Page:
The X-Factors: Boston

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The NBA hiatus is coming to a close. With the season expected to resume July 30, just over a month away, there would appear to finally be a light at the end of this long, long tunnel.

That said, we’re not quite there yet. But, in the meantime, we here at Basketball Insiders will continue to do our best to help make that month-long lead up to the NBA’s return feel as short as possible.

With that in mind, we turn to our X-Factor series. Over the last few weeks, the BI team has looked at each of the 22 teams with a shot at the postseason. Specifically, we’ve tried to highlight each “x-factor,” the game changers that should give each team some sway and make some big-time plays as they either head into the tournament or fight for one of the last spots in the postseason.

Today, we’ll continue that series with a look at the Boston Celtics, the Eastern Conference’s third seed and, after the losses of Kyrie Irving and Al Horford from the season prior, one of the NBA’s biggest surprises. 

So, without further ado, let’s get to it.

Like every team headed to Orlando, Boston’s roster has multiple players that, if given the opportunity, could sway any given play, game or even a series in their favor. But unlike every other roster, the Celtics have Marcus Smart — as unique a player as there is in the NBA today.

With Smart, no single play is taken for granted. Yes, the 2019-20 regular season was arguably the best of his career — but, somehow, the 13.5 points, 3.8 rebounds, 4.8 assists and 1.6 steals per game box score doesn’t do Smart’s true game-to-game impact justice.

Smart, in the clutch, has consistently demonstrated the ability to manifest the impossible. Need to force a turnover? He’s got you covered. Looking for a steal to seal the game? No problem for Smart. How about a block? He can do that too. A timely charge take? He’ll give you two.

On the whole, Smart is an enigma. But he is one of just a handful of players that can seriously alter an entire game and its trajectory on any given play. With that in mind, and despite a roster loaded with talent, Smart will be the Celtics’ biggest X-Factor come the postseason.

But, again, Smart isn’t their only X-Factor. Given Gordon Hayward’s up-and-down Boston tenure — and despite the emergence of Jayson Tatum — the veteran swingman should prove a major factor on their quest toward the NBA Finals, too.

In his third season with the team, Hayward would appear to be over his gruesome ankle injury; in 2019, he averaged 17.3 points, 6.5 rebounds, 4.1 assists and shot 50.2 percent from the floor and 39.2 percent from three, a season on par with his best in Utah. That said, and despite that return to form, Hayward has continued to fade into the background on occasion — not to say that that’s always a bad thing but, in most cases, the Celtics would want their $40 million man leading the charge.

Whether more aggressive or passive, whichever Hayward the Celtics find in Orlando is going to have a serious impact on the team and their shot at the title. 

If he’s passive, Boston, to its detriment, may have to lean more heavily on an extremely inexperienced bench.

But an unleashed, aggressive Hayward on the road to The Finals? He just might be the Celtics’ swing piece and their ace in the hole when faced with the best of the NBA’s best.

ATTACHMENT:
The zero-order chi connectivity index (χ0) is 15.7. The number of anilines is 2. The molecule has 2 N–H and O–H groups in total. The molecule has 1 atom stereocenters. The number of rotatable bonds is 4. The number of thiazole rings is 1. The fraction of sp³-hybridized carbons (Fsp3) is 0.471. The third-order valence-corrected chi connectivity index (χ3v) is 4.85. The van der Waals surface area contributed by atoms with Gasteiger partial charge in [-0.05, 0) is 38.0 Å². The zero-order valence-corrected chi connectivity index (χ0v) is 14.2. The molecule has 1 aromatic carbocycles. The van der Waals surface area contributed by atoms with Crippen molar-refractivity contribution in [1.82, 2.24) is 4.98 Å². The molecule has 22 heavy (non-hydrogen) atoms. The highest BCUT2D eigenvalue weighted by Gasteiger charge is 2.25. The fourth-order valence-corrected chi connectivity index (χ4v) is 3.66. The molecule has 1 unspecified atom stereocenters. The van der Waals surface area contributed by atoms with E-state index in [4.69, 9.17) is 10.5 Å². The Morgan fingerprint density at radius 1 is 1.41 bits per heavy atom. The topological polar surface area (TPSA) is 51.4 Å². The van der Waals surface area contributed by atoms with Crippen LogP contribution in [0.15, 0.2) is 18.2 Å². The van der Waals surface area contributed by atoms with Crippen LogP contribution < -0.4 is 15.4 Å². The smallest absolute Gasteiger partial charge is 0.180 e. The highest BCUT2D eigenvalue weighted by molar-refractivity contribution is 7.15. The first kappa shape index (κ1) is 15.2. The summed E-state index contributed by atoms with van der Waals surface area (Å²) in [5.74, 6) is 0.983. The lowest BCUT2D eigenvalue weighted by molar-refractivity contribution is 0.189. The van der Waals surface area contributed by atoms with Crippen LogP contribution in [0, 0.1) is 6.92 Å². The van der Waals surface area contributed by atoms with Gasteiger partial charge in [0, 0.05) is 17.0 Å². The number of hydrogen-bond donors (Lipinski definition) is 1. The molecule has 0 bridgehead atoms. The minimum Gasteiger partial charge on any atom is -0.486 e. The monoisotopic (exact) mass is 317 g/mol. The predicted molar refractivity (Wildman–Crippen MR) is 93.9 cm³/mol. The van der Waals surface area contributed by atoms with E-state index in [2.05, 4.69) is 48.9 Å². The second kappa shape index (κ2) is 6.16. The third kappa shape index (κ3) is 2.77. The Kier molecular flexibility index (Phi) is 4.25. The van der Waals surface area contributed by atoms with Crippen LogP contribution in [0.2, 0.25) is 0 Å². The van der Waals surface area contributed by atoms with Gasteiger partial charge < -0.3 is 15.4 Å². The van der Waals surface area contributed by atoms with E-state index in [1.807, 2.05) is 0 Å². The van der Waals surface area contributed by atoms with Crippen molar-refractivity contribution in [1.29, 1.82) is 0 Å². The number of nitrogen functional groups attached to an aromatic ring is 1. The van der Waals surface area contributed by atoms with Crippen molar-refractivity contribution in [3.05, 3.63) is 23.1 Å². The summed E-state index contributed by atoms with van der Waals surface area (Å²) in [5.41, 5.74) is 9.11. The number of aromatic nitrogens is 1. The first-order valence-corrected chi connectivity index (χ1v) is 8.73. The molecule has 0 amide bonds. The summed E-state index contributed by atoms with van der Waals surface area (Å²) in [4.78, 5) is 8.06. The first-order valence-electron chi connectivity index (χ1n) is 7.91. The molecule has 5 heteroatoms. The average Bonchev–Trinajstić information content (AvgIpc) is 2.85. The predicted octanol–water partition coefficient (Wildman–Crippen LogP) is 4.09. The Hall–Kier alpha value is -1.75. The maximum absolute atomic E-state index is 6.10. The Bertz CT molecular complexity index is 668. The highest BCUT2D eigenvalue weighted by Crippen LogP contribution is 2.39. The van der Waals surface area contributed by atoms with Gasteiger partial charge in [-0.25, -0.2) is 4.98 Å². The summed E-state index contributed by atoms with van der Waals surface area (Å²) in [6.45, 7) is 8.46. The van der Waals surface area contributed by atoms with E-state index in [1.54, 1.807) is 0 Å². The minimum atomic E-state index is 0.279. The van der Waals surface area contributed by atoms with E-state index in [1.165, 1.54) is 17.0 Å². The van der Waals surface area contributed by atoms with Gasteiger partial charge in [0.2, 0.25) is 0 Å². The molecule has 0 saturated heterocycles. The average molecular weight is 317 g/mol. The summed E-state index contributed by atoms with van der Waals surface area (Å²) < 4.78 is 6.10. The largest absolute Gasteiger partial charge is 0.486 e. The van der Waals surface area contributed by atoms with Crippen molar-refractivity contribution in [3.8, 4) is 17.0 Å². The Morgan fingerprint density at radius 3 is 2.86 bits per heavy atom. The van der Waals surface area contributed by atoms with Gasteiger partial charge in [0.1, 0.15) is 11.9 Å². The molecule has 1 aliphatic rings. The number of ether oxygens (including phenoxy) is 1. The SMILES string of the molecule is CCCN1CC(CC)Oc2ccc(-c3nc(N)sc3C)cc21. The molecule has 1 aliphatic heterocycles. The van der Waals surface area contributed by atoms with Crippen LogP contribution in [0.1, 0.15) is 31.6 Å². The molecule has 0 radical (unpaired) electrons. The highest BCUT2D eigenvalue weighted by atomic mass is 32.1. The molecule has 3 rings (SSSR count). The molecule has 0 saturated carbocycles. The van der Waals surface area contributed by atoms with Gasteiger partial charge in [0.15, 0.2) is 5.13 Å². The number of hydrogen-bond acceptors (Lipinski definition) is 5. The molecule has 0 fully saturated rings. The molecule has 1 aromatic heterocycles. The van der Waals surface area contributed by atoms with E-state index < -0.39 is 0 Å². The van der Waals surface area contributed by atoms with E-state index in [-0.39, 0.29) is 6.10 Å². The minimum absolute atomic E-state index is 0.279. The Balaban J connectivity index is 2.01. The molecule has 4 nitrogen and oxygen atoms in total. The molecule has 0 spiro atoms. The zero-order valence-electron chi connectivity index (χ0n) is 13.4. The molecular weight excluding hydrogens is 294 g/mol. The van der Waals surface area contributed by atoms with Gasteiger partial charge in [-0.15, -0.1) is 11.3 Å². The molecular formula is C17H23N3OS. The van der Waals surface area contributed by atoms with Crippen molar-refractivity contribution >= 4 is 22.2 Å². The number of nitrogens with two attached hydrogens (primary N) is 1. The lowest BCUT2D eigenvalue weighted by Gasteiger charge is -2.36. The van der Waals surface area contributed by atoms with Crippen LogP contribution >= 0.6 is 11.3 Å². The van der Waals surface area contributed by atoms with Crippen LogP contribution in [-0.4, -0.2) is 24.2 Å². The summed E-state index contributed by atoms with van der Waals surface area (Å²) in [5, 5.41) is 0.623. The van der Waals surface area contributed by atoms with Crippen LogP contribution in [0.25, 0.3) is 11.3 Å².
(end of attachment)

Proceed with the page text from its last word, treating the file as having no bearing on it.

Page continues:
Beyond those two, the center spot may prove the team’s biggest X-Factor. 

Daniel Theis is a strong (if underappreciated) option that can do a bit of everything when on the floor. That said, to compete at the highest level, the Celtics are going to need a bit more oomph from the five-spot. Of course, Boston has no elite option at the position while its depth, unlike Theis, is a bit more one-dimensional — to manufacture that oomph, they’re going to need to get creative.

Enes Kanter should provide a spark on offense and as a rebounder, something Boston has struggled with in the past, but may prove to be a defensive liability. Semi Ojeleye and Robert Williams, meanwhile, could almost be seen as a defensive foil to Kanter — both are strong defenders, but Ojeleye is an extremely streaky shooter (with a career three-point percentage of just 33.3 percent) while Williams is mostly limited to a lob threat on offense.

Then there’s Grant Williams, a rookie that managed to carve out a consistent role in Boston’s rotation for much of the regular season, who may be the first to hear his name called in relief of Theis. That said, and despite his strong regular season play, the 6-foot-6 Williams is just a bit undersized and inexperienced to be relied on as a primary player in a postseason environment right now. 

Luckily, Boston has one of the NBA’s craftiest in head coach Brad Stevens — if anyone can Frankenstein a “true” center out of their rotation, he can. And, as a group, if they can elevate their play to the point where they are able to contain, or even just compete with, players like Brook Lopez and Joel Embiid, it would be a major boon for the Celtics and their title odds.

In its fourth month and counting, it may seem as if the current NBA drought might never end. But every day we inch closer and closer and, before we even know it, the postseason will be upon us.

So keep on the lookout as we wrap up the X-Factor series and, if you haven’t already, make sure to go back and scope out its earlier entries. Stay tuned for the plethora of content on the way between now and July 30, as well.